Hemp Oil Provides a Myriad of Health Benefits Without the High
You’ve probably read or heard that cannabidiol (CBD) provides a range of health applications without any psychoactive effects on the brain. But have you ever asked yourself why CBD doesn’t cause those psychoactive effects? It’s a simple question, with a fairly complex answer.
To classify a compound as inducing a psychoactive effect, we first have to define what the term “psychoactive” means. “Psychoactive is really an altered state of mind where your decision-making ability becomes impaired,” says PrimeMyBody Ambassador Dr. Cheng Ruan.
Unlike Tetrahydrocannbinol or THC (the cannabinoid that does cause a psychoactive effect or high), the properties of the cannabinoid CBD are not intended to cause psychoactive or intoxicating effects because, according to Dr. Ruan,
“there isn’t a CBD receptor that induces certain neurotransmitters to have a psychoactive component. Technically you’re not going to have that psychoactive component because of the biochemistry of the (cannabidiol) chemical.”
Biologically, THC fits aptly with the Endocannabinoid Systems’ CB1 receptors located in the brain and central nervous system. Like a lock and key, a THC molecule is designed to connect with CB1 receptors, and when matched, a psychoactive effect on the brain is triggered. In contrast, CBD acts as an antagonist to CB1 receptors. Studies have noted that CBD does not naturally communicate with CB1 receptors or that the compound engages a different region on the receptor altogether.
Because of their compound classification, the over 100 cannabinoids found in the cannabis plant are similar from a biochemical standpoint. Compositionally though, many cannabinoids are constructed and naturally designed to offer different effects on the body when interacting with the Endocannabinoid System—which regulates homeostasis or balanced functioning.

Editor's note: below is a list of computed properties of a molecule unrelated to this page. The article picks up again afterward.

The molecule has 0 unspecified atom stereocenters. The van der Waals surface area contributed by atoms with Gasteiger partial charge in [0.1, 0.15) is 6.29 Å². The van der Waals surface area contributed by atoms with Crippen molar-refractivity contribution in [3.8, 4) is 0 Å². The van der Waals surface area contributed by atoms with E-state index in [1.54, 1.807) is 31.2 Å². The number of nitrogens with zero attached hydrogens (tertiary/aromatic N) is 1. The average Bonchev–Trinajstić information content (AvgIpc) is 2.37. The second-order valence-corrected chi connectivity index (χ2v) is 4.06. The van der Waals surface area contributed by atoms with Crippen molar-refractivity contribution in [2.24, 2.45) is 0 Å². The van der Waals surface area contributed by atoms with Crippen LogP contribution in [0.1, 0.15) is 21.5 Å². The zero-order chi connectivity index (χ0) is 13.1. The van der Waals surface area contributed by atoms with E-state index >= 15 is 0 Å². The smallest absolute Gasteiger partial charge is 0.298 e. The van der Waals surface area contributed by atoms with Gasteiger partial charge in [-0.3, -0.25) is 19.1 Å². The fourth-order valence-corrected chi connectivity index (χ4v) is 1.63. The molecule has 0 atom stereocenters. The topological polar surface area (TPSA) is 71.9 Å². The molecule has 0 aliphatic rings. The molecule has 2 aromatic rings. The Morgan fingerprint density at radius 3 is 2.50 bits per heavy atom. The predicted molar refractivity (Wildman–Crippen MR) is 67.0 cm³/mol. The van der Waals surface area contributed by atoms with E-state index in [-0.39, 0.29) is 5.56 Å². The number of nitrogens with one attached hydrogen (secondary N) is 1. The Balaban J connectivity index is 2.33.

“Some cannabinoids have more of a brain neurotransmitter effect, some effect the uterus more, and some effect liver detoxification mechanisms. The idea is not to necessarily extract one compound and hack it, which is basically what pharmaceuticals are. The idea is to keep it within the hemp plant and have all of them sort of talk to each other and do their jobs so you have more balance,” Dr. Ruan adds.
Although CBD does not cause a psychoactive effect, it does stimulate mechanisms that can improve quality of life. The first mechanisms that CBD activates are those on the brain, which can induce therapeutic effects such as calm, emotional balance, or focus. Secondly, and very importantly to Dr. Ruan, CBD supports detoxification mechanisms, improving the detoxification pathways that get clunked up by toxins—like black mold or mercury—which can mediate health conditions and disorders.
Dr. Ruan notes that CBD can have immediate effects on certain users, but people who use or dose CBD routinely and for long-term durations typically witness more significant benefits. In regard to dosing, Dr. Ruan does say individual users react to CBD in different ways because of genetics, liver enzymes, and exposure to toxins depending on where they live and their lifestyle.
According to clinical studies, when dosing CBD, finding the right balance for your body, brain, diet, and desired needs is typically more effective than a more-is-better approach.
“There’s so much variability between people, so it becomes important to have good observations of what works for you,” says Samantha Miller, president and chief scientist of cannabis testing lab Pure Analytics.